With Sydney Festival in full swing and events popping up right around the city, some of the most action-packed performances are taking place way out west, in Parramatta’s Circus City.
One of those performances is iD, a show from Montreal’s Cirque Éloize, which involves extraordinary acrobatics, athletic breakdancing, and death-defying antics, which has been wowing audiences throughout its run. It’s one of seven Canadian productions showcased at the festival in 2017
Jean-Philippe Deltell and Forty Nguyen are two of three Canadians in the cast, and both had a similar inspiration for joining the show – they saw it.
“Like many young boys, I took an interest in breakdancing – I saw it on the internet and I said ‘oh my god, that’s for me, I’ve gotta do that’, and for a long time circus and Cirque Éloize was not even on my radar,” Nguyen, whose athletic dancing skills stand-out throughout the show, said.
“Then I saw this show in Montreal, where I’m from – it was the iD show, and I saw this amazing act with a lot of breakdancing and hip-hop, and I thought it was the perfect niche for me, my dream job. I just thought of it as a fleeting fantasy, and years later here I am.”
With more of a traditional circus background, Deltell, was perhaps a more likely fit for the show.
“I started circus in Quebec City, there’s a circus school there and I went there as a kid,” he said.
“I saw the première of iD, they debuted in Montreal, and the first time I saw it I knew I wanted to do it.”
Deltell has been in the show for more than two years, and has a broad range of skills that are utilised – from juggling to trampowall acrobatics – and is one of the most featured and memorable members of the cast.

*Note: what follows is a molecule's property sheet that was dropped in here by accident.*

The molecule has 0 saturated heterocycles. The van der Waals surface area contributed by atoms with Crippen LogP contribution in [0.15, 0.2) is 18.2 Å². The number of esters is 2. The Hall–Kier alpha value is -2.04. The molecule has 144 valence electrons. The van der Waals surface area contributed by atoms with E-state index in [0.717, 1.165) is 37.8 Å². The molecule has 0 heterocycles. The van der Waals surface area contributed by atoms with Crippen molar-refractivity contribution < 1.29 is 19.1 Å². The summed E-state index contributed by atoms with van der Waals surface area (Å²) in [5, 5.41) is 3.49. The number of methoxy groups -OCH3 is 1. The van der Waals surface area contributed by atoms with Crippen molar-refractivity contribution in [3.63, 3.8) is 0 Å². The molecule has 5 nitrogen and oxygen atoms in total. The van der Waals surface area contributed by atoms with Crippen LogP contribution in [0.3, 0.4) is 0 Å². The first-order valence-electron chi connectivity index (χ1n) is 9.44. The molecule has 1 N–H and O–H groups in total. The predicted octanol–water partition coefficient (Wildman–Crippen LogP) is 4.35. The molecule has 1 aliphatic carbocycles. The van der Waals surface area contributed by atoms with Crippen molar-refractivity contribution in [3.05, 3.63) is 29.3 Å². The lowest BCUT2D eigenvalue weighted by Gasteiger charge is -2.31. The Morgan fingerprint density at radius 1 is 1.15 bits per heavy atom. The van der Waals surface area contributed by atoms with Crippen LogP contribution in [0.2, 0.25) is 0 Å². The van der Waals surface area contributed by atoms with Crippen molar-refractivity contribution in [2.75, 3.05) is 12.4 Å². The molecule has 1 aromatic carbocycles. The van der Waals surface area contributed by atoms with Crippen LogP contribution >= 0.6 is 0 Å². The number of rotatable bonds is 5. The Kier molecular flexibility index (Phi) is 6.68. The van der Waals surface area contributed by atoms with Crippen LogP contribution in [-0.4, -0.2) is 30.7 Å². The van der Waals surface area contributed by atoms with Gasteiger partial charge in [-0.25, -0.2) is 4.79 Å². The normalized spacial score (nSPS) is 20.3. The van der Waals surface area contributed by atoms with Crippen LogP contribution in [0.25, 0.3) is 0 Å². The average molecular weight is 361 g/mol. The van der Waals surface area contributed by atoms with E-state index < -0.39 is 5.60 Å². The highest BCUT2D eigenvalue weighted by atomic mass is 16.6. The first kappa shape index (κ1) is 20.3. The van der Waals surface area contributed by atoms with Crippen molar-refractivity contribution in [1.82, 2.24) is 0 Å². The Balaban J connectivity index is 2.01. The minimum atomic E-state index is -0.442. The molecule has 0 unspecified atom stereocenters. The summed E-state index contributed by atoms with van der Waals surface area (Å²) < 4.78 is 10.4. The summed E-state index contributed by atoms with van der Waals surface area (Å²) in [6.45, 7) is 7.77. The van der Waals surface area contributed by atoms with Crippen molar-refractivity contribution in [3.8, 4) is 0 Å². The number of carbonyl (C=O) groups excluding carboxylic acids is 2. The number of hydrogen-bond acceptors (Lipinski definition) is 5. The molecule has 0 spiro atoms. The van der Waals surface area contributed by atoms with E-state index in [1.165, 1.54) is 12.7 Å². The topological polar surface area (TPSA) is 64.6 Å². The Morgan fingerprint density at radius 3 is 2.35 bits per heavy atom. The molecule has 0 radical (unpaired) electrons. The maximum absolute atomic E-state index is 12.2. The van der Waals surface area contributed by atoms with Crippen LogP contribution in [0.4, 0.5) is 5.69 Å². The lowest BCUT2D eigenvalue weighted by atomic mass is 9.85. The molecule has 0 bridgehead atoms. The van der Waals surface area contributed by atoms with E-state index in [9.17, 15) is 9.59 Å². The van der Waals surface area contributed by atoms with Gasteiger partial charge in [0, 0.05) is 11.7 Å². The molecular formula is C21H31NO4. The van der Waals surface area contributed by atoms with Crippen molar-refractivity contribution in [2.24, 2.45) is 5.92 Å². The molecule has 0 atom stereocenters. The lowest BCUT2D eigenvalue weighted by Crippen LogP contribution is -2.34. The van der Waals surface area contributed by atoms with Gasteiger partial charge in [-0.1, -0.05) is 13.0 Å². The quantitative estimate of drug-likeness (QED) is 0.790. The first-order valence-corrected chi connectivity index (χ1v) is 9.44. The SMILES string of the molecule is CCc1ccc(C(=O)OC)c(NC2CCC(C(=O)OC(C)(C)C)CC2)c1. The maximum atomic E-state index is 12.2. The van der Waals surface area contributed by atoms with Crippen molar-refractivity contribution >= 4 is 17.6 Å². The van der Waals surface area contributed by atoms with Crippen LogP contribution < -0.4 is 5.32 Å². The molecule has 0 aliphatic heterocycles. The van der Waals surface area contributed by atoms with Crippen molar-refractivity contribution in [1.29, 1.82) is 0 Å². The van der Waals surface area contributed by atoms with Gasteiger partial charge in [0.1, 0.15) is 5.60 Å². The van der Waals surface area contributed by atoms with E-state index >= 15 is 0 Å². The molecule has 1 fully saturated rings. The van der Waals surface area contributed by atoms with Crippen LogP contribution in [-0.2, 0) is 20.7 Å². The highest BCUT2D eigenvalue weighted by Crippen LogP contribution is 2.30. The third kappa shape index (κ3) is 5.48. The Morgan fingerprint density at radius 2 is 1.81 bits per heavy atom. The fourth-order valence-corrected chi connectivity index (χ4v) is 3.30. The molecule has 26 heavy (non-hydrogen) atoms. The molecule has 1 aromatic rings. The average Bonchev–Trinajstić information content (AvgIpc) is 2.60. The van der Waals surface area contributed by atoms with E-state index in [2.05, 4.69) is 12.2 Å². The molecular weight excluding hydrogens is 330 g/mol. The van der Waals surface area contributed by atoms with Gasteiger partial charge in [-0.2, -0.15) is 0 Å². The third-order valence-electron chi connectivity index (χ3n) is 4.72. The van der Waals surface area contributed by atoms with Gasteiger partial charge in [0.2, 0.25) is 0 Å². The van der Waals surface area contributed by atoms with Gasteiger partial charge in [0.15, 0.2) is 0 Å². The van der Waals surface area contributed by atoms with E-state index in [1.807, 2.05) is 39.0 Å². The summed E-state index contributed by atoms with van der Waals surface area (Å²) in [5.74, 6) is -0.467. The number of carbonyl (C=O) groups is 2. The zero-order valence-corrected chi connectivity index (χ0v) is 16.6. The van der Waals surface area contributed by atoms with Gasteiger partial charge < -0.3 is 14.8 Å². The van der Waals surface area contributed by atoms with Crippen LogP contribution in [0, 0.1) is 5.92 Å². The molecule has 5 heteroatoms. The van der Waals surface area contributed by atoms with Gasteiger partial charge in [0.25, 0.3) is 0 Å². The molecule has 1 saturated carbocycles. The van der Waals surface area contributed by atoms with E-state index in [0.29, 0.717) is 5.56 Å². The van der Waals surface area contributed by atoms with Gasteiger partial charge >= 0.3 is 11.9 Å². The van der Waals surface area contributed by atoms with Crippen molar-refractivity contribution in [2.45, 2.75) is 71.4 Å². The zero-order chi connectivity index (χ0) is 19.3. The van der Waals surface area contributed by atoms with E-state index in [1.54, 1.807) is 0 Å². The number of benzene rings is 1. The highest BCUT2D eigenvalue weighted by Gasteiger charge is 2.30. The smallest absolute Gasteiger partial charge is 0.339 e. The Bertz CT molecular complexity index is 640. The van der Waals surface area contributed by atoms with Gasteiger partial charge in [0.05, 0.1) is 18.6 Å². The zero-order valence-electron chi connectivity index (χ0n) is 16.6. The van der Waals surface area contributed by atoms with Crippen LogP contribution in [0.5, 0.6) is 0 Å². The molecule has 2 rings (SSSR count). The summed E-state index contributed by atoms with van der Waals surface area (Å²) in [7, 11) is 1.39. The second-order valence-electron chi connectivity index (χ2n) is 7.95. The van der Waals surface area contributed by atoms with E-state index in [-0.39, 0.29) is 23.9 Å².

“That’s what’s good about the circus school, they teach you a lot of things,” he explained.
“You have the trampoline there, you have the juggling, they push you in so many ways and it makes you more of a generalist – for contemporary circus, it’s really useful.”
Watching the show, one can’t help but think about the training that has gone into the precise movements, interactions and transitions that make the fast-paced and thrilling show what it is. Incredibly, the training for the show itself is quite minimal – once you’ve proven yourself.
“A lot of the initial training happens before the show, throughout your circus education, so by the time you get out of school and training, you’re already prepared – Éloize sees your talent and they choose you, but then afterwards to learn a show sometimes it can be kind of quick,” Nguyen, who is now a five year veteran of the show, said.
“I had about one week. The first day is kind of rough!”
If you were searching the world for a hub for circus, you would look no further Quebec, which has become a breeding ground for circus arts.
“Cirque de Soleil was started in the province of Quebec, and that created a really big culture of circus and there’s more and more people that want to do it,” Deltell said.
“Just like kids want to play hockey or they want to play football, there’s a lot of demand, so circus schools grew all over the province – in Quebec it’s really easy to find a circus school and start your training.”
And as such, whenever the show tours around the world, the fact it is Canadian stands out prominently, and the cast members feel a certain responsibility that goes along with that.
“I feel like a diplomat wherever I go,” Nguyen laughed.
“I feel a little bit that I represent Canada, and I want to give off a good impression. Our cast is such an international group, that I don’t feel like I represent Éloize more than anyone else – our cast members from Spain, from Poland also represent Éloize – but I feel like I represent Canada more personally, on my own.”
“The comments that we hear, all the good things from people here and everywhere in the world,” he said.
“Canada has such a good reputation so it’s really nice to hear.”
This is the first time that both Nguyen and Deltell have visited Australia and, while they don’t have a great deal of free time in between a busy schedule of shows, they had both had one thing they needed to see.
“Kangaroos!” they exclaimed, almost in unison.
After two weeks in Sydney, the iD cast returns home briefly before heading to New Zealand for performances in March.